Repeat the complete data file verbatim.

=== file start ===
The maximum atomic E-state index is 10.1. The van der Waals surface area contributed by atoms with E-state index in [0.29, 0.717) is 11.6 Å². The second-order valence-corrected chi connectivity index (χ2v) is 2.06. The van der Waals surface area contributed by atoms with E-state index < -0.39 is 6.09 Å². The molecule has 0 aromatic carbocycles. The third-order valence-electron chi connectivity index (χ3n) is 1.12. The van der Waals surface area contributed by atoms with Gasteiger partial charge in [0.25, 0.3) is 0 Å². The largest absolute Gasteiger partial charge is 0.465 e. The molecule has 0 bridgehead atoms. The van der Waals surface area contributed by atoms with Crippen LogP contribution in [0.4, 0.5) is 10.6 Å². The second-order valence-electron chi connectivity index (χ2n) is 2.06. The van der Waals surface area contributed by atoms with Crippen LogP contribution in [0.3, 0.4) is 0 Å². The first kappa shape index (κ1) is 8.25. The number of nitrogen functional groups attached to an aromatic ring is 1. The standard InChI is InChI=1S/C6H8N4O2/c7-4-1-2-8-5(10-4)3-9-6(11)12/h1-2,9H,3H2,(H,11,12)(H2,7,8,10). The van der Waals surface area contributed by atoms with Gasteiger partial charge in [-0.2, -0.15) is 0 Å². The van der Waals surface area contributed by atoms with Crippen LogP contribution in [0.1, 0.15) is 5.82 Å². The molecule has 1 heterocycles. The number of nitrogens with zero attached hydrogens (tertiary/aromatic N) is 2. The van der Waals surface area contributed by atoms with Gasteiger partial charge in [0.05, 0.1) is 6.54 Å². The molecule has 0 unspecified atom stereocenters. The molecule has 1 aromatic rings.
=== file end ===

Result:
The maximum atomic E-state index is 10.1. The van der Waals surface area contributed by atoms with E-state index in [0.29, 0.717) is 11.6 Å². The second-order valence-corrected chi connectivity index (χ2v) is 2.06. The van der Waals surface area contributed by atoms with E-state index < -0.39 is 6.09 Å². The molecule has 0 aromatic carbocycles. The third-order valence-electron chi connectivity index (χ3n) is 1.12. The van der Waals surface area contributed by atoms with Gasteiger partial charge in [0.25, 0.3) is 0 Å². The largest absolute Gasteiger partial charge is 0.465 e. The molecule has 0 bridgehead atoms. The van der Waals surface area contributed by atoms with Crippen LogP contribution in [0.4, 0.5) is 10.6 Å². The second-order valence-electron chi connectivity index (χ2n) is 2.06. The van der Waals surface area contributed by atoms with Crippen LogP contribution in [0.3, 0.4) is 0 Å². The first kappa shape index (κ1) is 8.25. The number of nitrogen functional groups attached to an aromatic ring is 1. The standard InChI is InChI=1S/C6H8N4O2/c7-4-1-2-8-5(10-4)3-9-6(11)12/h1-2,9H,3H2,(H,11,12)(H2,7,8,10). The van der Waals surface area contributed by atoms with Gasteiger partial charge in [-0.2, -0.15) is 0 Å². The van der Waals surface area contributed by atoms with Crippen LogP contribution in [0.1, 0.15) is 5.82 Å². The molecule has 1 heterocycles. The number of nitrogens with zero attached hydrogens (tertiary/aromatic N) is 2. The van der Waals surface area contributed by atoms with Gasteiger partial charge in [0.05, 0.1) is 6.54 Å². The molecule has 0 unspecified atom stereocenters. The molecule has 1 aromatic rings.